So, pretty much every week, I’m here, writing a post about why loving your body is TOTES AWESOME (as the kids say).
I may be writing about Health At Every Size® or diet industry lies or handling the holidays as a fat person, but underneath it all, I’m saying that loving your body, loving yourself, approving of who you are and the wonderful corporeal package that you come in is the key to a happier more empowered life.
So, this week, I want to address what might be holding you back. I want to talk about an underlying fear that you may be encountering in your pursuit of body love.
Wearing A Bikini To The Office, And Other Fears
That underlying fear is that you will love and approve of yourself and your body so much that you will lose all sense of propriety. The fear is that you will be so guided by doing whatever will make you happiest, that you imagine yourself doing really outlandish, embarrassing things like wearing a bikini to the office. Or wearing an all spandex outfit to the office.
Thinking about it rationally, it doesn’t really make sense, but I often find that just scratching the surface reveals this fear, and the “bikini to the office” and “all spandex outfit to the office” images come up a lot when I talk about this with clients.
And I don’t want to make light of that fear. Humans have a deeply ingrained desire to fit in somewhere, and a deep fear of alienating the people around them. Even if your identity is centered around being different or non-mainstream, you usually want to be different or non-mainstream with some other people. It goes back to a time in our collective history when being an outcast really meant death, when being part of your community was the key to physical survival.
I think the modern version of not fitting in with your community group is not fitting in at work. Banishment from the working world and an inability to financially survive can feel like death and could mean death since the social services safety net is often so meager.
So, I think it’s important to get clear on your fears about body love, so that you can look at them rationally and keep moving forward. If you never look at your fears about body love, you can never assess their validity.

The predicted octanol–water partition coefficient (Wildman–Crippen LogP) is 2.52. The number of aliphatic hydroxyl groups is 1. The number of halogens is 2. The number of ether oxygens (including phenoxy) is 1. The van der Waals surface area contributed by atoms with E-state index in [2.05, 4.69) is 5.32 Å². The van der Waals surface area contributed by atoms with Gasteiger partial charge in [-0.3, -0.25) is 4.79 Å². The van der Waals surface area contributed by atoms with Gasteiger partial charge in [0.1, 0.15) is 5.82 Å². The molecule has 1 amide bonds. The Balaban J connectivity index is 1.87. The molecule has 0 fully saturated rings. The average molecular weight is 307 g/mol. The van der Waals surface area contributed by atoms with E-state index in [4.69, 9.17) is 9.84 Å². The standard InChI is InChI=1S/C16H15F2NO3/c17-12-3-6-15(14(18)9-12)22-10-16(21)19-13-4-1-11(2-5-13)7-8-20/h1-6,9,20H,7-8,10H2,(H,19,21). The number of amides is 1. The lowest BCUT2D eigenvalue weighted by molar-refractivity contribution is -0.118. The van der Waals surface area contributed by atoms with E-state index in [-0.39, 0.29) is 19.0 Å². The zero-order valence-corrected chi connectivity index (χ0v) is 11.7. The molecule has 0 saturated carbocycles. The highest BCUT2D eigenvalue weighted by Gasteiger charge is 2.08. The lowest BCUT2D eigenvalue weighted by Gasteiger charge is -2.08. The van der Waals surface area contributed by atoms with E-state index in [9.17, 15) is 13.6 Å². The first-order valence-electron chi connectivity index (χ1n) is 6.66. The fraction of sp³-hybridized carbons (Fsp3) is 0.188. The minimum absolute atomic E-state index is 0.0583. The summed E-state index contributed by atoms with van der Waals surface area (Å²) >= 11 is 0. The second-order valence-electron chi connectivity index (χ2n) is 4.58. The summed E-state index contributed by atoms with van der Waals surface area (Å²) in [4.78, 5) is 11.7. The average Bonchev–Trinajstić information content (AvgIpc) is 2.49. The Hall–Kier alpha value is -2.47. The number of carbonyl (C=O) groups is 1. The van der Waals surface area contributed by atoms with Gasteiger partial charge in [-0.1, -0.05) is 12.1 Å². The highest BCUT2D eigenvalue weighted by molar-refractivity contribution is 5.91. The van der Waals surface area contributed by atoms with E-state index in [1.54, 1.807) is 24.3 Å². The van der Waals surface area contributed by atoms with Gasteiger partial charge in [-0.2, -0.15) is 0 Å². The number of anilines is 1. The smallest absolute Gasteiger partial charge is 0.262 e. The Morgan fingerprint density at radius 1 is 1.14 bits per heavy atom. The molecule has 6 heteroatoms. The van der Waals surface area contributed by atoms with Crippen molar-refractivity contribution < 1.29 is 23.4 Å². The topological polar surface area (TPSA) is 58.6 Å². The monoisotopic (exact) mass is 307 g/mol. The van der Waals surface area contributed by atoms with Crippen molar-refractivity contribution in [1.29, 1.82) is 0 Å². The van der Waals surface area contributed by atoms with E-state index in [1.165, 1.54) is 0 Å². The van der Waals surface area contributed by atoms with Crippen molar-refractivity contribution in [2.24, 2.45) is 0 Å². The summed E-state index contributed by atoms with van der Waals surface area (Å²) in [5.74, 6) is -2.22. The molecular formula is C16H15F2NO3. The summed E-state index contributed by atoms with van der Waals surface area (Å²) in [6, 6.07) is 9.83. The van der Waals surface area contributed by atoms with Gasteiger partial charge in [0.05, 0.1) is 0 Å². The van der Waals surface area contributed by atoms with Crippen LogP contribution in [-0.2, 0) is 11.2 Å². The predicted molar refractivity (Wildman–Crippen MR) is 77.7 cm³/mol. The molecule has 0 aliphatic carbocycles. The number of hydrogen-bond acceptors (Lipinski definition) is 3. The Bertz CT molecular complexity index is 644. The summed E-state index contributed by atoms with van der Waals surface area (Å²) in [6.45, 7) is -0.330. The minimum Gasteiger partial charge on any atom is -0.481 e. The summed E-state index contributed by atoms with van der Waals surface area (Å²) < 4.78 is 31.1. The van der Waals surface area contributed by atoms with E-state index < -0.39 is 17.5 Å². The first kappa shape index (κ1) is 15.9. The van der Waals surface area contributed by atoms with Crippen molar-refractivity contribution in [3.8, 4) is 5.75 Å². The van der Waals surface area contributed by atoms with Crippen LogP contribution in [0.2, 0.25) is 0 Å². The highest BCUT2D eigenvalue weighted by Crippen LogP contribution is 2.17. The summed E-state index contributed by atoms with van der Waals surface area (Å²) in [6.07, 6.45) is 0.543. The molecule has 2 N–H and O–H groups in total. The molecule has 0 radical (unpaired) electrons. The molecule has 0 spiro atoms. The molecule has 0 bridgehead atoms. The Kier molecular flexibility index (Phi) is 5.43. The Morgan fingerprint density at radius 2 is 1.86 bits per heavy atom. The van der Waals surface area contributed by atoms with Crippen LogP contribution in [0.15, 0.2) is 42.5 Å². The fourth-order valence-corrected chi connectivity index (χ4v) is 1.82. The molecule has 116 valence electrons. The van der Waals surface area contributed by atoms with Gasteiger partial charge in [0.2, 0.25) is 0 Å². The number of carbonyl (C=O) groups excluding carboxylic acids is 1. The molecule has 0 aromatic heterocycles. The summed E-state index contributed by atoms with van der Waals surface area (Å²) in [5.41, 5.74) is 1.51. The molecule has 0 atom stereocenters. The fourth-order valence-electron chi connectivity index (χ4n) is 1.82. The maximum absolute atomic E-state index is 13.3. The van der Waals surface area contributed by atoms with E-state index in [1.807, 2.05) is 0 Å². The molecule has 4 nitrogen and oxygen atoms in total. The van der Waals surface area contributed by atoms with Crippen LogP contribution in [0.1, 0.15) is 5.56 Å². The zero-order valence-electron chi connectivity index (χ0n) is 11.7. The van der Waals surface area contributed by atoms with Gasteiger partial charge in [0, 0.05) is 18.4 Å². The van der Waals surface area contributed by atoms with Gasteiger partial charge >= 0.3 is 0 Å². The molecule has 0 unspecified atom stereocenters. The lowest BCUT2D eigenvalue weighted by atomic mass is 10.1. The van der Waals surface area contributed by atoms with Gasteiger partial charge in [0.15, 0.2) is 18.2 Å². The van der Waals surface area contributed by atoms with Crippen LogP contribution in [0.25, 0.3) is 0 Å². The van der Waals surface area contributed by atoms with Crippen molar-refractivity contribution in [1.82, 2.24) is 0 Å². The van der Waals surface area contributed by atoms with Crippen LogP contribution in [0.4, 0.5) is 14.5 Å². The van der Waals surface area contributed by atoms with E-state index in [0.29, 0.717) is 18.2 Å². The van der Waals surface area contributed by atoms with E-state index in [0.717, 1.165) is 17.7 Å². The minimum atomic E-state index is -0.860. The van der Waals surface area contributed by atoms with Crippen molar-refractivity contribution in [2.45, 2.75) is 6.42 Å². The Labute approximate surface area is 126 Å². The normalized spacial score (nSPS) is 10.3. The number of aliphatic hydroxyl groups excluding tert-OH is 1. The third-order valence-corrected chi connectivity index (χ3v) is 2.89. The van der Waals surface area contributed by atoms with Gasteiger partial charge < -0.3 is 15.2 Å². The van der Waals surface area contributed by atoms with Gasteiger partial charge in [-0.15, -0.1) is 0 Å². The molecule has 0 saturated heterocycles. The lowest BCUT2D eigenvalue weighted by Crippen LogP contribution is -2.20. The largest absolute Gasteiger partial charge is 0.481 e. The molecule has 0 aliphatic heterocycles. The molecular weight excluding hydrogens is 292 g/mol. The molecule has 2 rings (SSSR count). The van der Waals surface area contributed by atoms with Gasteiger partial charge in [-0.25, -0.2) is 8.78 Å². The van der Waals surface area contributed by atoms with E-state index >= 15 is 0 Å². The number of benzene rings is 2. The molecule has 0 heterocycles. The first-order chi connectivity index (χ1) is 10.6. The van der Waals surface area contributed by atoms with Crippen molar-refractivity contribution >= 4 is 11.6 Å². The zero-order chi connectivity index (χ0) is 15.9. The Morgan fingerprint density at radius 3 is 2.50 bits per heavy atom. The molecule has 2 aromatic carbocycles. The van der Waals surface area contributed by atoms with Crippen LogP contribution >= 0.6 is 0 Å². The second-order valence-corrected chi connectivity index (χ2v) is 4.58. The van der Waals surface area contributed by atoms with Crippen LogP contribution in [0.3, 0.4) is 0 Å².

“If you never look at your fears about body love, you can never assess their validity.”
Handling The Fear
I want to share something with you that will hopefully allay some of your fear–in the past 5 years I’ve worked with hundreds of women on loving their bodies, and not one has worn a bikini to work or anything similar. Not one has seen their deepest, darkest fears of being massively inappropriate come to fruition as a result of body love.
The truth is, when you start to love your body more, you’re still you. You still realize that certain clothes are appropriate for the office and certain others may not be, but you also begin to put yourself and your body first. You may add more fun and color to your work wardrobe because it makes you happy. You may set more boundaries at work with coworkers who talk derisively about their bodies and encourage you to diet. It is possible that loving your body more will make you realize that your present job is in conflict with self love and body love (as I once did) but if/when that happens, the empowering side of body love will actually help you through it. (You may have to trust me on that, but I’ve found it to be true for myself and my career-changing clients).
Getting Clear On The Fear
What are your fears about loving your body more? Take a few minutes to think about or free write about your fears. Feel free to share them below, too!
Then ask yourself, are these fears real? How likely is it that they will come to fruition?
Once you’re clear on the likelihood of these fears actually happening, decide to take some steps toward loving your body more. Check out my Body Love 101 resource page for some ideas.
Golda is a certified holistic health counselor and founder of Body Love Wellness, a program designed for plus-sized women who are fed up with dieting and want support to stop obsessing about food and weight. To learn more about Golda and her work, click here.
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